This article is an integral part of the Coalition prEUgovor report on progress of Serbia in Chapters 23 and 24 for the period from November 2015 to April 2016.

Normalisation of Relations with Kosovo - May 2016

Serbia made some progress in the process of normalisation of relations with Kosovo. In this report, the BCSP will present findings regarding security aspects of the normalisation dialogue: police cooperation and integration of civil protection (CP) units from North Kosovo in Kosovo institutions.

CP units in four northern Kosovo municipalities still operate outside the legal framework of both Kosovo and Serbia. Under the Agreement on Civil Protection, reached on 26 March 2015 between Belgrade and Priština, civil protection in North Kosovo will be dismantled and its members will be integrated into Kosovo institutions. However, there are currently 751 members of CP units while the Agreement envisages employment only for 483 of them, plus 50 positions on contingency funds, meaning that they will receive salaries, but final workplaces will be determined in the public sector within three years. If the Agreement is fully implemented, 218 of current members of CP units will remain jobless and without income.[1] A number of challenges will need to be addressed in regard to the integration plan, including the inability of Kosovo’s institutions to absorb entire CP units, the unwillingness of CP personnel to become part of Kosovo’s structures and the need to provide alternative sources of income for those who will remain jobless. In the process of dissolving CP units from North Kosovo and reintegrating their personnel, it is crucial to take into account human security concerns in the four northern Kosovo municipalities and ensure that enough resources - human, financial and material - are allocated to the function of protection and rescue in emergency situations.

No progress was made in regard to establishing effective police cooperation with Kosovo. Although the agreement between the Serbian MoI and EULEX (2009) and the Agreement on Integrated Border Management (IBM) (2011)[2] paved a way towards more direct cooperation between Serbian and Kosovar law enforcement agencies, these are still not fully implemented. Currently, the only direct cooperation that takes place between Kosovo and Serbia, since February 2013 and under the IBM Agreement, is at the level of their respective Border Police Departments. However, police cooperation between Serbia and Kosovo takes place indirectly through the UNMIK-hosted National Central Bureau within INTERPOL, and through the EUROPOL via EULEX-mediated exchange of information, and the International Law Enforcement Coordination Unit (ILECU) - an EU initiated project with the general objective to “create an effective international law enforcement cooperation mechanism among the Western Balkans beneficiary countries.”[3]

The Screening Report for Chapter 24 clearly states that Serbia needs to establish direct cooperation with Kosovo as with any other neighbouring country in four policy areas under Chapter 24, police cooperation being one of them. However, the currently available third version of the Draft Action Plan for Chapter 24[4] proposes no concrete measures for establishing an effective police cooperation mechanism between Serbia and Kosovo. The Draft Action Plan only stipulates that its final version will contain a set of measures to address this issue in accordance with the political agreement reached within the context of the Belgrade-Priština dialogue. However, certain improvement was made given that both Heads of Police of Serbia and Kosovo met in Belgrade in March, discussing the flow of migrants from Kosovo to Serbia and further into the EU member states.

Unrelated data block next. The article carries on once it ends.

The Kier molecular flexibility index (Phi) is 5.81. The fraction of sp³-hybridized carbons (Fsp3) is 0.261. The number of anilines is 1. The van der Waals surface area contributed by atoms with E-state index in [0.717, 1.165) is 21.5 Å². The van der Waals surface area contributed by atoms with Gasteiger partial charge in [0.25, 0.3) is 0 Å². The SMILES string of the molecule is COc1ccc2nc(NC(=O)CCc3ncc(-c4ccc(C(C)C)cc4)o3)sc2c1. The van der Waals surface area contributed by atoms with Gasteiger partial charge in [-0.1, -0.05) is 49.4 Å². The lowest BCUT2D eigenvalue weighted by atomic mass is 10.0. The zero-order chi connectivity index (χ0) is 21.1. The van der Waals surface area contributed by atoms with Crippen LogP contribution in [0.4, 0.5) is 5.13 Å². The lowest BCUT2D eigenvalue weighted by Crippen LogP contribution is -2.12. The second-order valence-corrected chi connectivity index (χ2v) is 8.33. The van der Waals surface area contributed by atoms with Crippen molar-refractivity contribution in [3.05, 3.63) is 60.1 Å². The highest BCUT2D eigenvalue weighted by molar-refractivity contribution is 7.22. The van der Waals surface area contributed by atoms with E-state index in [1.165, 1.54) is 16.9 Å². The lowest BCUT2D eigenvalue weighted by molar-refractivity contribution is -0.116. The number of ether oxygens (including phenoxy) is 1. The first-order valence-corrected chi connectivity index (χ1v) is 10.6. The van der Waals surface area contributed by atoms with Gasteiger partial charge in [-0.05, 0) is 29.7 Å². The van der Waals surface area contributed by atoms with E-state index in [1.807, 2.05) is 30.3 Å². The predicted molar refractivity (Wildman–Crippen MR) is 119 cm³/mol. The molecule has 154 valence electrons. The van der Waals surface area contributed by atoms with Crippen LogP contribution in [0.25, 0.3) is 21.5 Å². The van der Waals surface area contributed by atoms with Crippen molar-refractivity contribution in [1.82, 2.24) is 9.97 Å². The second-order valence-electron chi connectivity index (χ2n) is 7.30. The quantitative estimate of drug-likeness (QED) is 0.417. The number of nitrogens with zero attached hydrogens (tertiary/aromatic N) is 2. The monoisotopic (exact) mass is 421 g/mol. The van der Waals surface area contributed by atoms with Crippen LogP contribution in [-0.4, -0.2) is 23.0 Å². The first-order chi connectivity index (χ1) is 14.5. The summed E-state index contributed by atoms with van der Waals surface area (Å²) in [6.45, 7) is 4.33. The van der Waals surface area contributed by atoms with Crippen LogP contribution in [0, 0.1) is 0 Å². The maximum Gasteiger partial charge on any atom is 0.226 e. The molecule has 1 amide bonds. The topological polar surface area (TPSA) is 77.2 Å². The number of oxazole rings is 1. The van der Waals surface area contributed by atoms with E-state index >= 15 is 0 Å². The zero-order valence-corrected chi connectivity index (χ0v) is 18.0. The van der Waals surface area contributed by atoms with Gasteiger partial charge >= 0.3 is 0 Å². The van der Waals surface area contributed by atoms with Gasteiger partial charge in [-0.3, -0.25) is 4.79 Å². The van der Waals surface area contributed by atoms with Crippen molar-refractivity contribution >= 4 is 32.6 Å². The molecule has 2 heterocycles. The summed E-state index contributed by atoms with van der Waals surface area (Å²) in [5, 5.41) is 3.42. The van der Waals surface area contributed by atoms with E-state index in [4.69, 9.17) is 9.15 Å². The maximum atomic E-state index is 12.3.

• The process of dissolution of CP units and their integration into Kosovo institutions should be followed by an additional retirement plan and/or re-employment programme.
  • It is essential that both the Kosovo and Serbian Governments increase transparency of the process of integration of parallel security structures, by providing accurate and objective information on concrete steps of the implementation process.
  • The Serbian Government must stop financing and supporting CP units, pursuant to Article 19 of the Agreement reached on 26 March 2015.
  • The Serbian Government should make legal adjustments to allow CP structures to be dismantled and should adopt special government regulations for the retirement of CP staff which are not discriminatory in terms of limiting the freedom of movement, pension inheritance or other criteria for retirement (such as age, years of service etc.).
  • The Serbian Government, as well as the North Kosovo municipalities, should cooperate in criminal investigation of those CP personnel who are accused of crimes. The prosecution of criminals is in the interest of both the Serbian and Albanian communities.
  • Police cooperation between Serbia and Kosovo needs to be enhanced within the existing framework and taking into account the already reached agreements, regardless of the political dialogue that is taking place in Brussels.

[1] Read the full report on the integration of civil protection units: Bjeloš, M. and Stakić, I. The Future of Civil Protection in North Kosovo. Belgrade Centre for Security Policy, April 2015. The report is available at:

[3] Regional Cooperation Council, “Establishment of international law enforcement coordination units in Western Balkans launched in Vienna today” (2008). Available at:

[4] The Third Draft Action Plan for Chapter 24 was published on 30 March 2015, available at: